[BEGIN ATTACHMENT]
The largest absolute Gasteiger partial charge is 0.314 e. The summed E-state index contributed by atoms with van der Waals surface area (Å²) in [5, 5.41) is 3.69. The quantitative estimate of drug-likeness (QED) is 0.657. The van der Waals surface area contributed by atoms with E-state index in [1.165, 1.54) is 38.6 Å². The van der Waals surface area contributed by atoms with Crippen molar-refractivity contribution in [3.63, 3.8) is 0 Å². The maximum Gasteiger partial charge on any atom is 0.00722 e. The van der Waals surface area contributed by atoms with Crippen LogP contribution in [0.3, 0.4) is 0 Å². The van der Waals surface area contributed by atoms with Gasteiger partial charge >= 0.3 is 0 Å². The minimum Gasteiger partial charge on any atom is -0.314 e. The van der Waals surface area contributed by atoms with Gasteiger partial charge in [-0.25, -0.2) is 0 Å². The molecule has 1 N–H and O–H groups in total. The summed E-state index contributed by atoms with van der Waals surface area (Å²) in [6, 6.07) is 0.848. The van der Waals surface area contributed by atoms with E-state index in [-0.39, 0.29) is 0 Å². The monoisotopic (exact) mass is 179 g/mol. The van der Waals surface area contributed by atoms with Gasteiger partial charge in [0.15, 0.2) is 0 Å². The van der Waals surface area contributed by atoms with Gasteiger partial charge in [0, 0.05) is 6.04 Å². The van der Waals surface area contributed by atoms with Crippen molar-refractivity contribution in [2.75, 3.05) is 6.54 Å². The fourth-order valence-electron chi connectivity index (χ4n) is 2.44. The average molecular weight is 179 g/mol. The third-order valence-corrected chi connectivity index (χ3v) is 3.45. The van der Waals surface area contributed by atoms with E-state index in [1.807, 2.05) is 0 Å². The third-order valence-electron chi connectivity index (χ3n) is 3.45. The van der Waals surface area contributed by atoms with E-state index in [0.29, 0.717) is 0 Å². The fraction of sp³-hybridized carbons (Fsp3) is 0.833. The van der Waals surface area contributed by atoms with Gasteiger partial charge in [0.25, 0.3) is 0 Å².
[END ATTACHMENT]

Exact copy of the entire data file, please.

The largest absolute Gasteiger partial charge is 0.314 e. The summed E-state index contributed by atoms with van der Waals surface area (Å²) in [5, 5.41) is 3.69. The quantitative estimate of drug-likeness (QED) is 0.657. The van der Waals surface area contributed by atoms with E-state index in [1.165, 1.54) is 38.6 Å². The van der Waals surface area contributed by atoms with Crippen molar-refractivity contribution in [3.63, 3.8) is 0 Å². The maximum Gasteiger partial charge on any atom is 0.00722 e. The van der Waals surface area contributed by atoms with Crippen LogP contribution in [0.3, 0.4) is 0 Å². The van der Waals surface area contributed by atoms with Gasteiger partial charge >= 0.3 is 0 Å². The minimum Gasteiger partial charge on any atom is -0.314 e. The van der Waals surface area contributed by atoms with Gasteiger partial charge in [-0.25, -0.2) is 0 Å². The molecule has 1 N–H and O–H groups in total. The summed E-state index contributed by atoms with van der Waals surface area (Å²) in [6, 6.07) is 0.848. The van der Waals surface area contributed by atoms with E-state index in [-0.39, 0.29) is 0 Å². The monoisotopic (exact) mass is 179 g/mol. The van der Waals surface area contributed by atoms with Gasteiger partial charge in [0.15, 0.2) is 0 Å². The van der Waals surface area contributed by atoms with Gasteiger partial charge in [0, 0.05) is 6.04 Å². The van der Waals surface area contributed by atoms with Crippen molar-refractivity contribution in [2.75, 3.05) is 6.54 Å². The fourth-order valence-electron chi connectivity index (χ4n) is 2.44. The average molecular weight is 179 g/mol. The third-order valence-corrected chi connectivity index (χ3v) is 3.45. The van der Waals surface area contributed by atoms with E-state index in [1.807, 2.05) is 0 Å². The third-order valence-electron chi connectivity index (χ3n) is 3.45. The van der Waals surface area contributed by atoms with E-state index in [0.29, 0.717) is 0 Å². The fraction of sp³-hybridized carbons (Fsp3) is 0.833. The van der Waals surface area contributed by atoms with Gasteiger partial charge in [0.25, 0.3) is 0 Å².